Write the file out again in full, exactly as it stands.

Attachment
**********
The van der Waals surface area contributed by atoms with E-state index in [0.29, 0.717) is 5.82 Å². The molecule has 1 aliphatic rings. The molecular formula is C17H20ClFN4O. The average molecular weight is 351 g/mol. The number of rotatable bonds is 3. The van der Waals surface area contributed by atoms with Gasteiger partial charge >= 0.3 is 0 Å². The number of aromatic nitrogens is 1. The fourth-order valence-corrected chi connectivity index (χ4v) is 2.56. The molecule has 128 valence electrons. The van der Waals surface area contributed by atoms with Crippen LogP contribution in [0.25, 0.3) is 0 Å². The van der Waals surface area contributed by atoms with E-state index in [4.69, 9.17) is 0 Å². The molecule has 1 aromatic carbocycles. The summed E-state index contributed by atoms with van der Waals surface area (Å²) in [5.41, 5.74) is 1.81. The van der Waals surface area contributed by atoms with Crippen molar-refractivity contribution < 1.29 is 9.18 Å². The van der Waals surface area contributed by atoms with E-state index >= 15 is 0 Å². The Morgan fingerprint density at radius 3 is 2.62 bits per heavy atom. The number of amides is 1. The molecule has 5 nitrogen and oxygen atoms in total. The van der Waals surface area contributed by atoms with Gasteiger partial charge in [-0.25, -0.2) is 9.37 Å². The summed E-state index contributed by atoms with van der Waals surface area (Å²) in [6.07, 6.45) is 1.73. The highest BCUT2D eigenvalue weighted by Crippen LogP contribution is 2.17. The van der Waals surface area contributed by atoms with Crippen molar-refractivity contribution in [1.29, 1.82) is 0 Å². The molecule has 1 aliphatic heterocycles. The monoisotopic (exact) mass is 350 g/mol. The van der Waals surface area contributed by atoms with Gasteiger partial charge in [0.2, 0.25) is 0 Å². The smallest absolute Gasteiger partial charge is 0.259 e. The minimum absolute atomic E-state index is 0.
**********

The van der Waals surface area contributed by atoms with E-state index in [0.29, 0.717) is 5.82 Å². The molecule has 1 aliphatic rings. The molecular formula is C17H20ClFN4O. The average molecular weight is 351 g/mol. The number of rotatable bonds is 3. The van der Waals surface area contributed by atoms with Gasteiger partial charge >= 0.3 is 0 Å². The number of aromatic nitrogens is 1. The fourth-order valence-corrected chi connectivity index (χ4v) is 2.56. The molecule has 128 valence electrons. The van der Waals surface area contributed by atoms with Crippen LogP contribution in [0.25, 0.3) is 0 Å². The van der Waals surface area contributed by atoms with E-state index in [4.69, 9.17) is 0 Å². The molecule has 1 aromatic carbocycles. The summed E-state index contributed by atoms with van der Waals surface area (Å²) in [5.41, 5.74) is 1.81. The van der Waals surface area contributed by atoms with Crippen molar-refractivity contribution < 1.29 is 9.18 Å². The van der Waals surface area contributed by atoms with E-state index >= 15 is 0 Å². The Morgan fingerprint density at radius 3 is 2.62 bits per heavy atom. The number of amides is 1. The molecule has 5 nitrogen and oxygen atoms in total. The van der Waals surface area contributed by atoms with Gasteiger partial charge in [-0.25, -0.2) is 9.37 Å². The summed E-state index contributed by atoms with van der Waals surface area (Å²) in [6.07, 6.45) is 1.73. The highest BCUT2D eigenvalue weighted by Crippen LogP contribution is 2.17. The van der Waals surface area contributed by atoms with Crippen molar-refractivity contribution in [1.29, 1.82) is 0 Å². The molecule has 1 aliphatic heterocycles. The monoisotopic (exact) mass is 350 g/mol. The van der Waals surface area contributed by atoms with Gasteiger partial charge in [0.2, 0.25) is 0 Å². The smallest absolute Gasteiger partial charge is 0.259 e. The minimum absolute atomic E-state index is 0.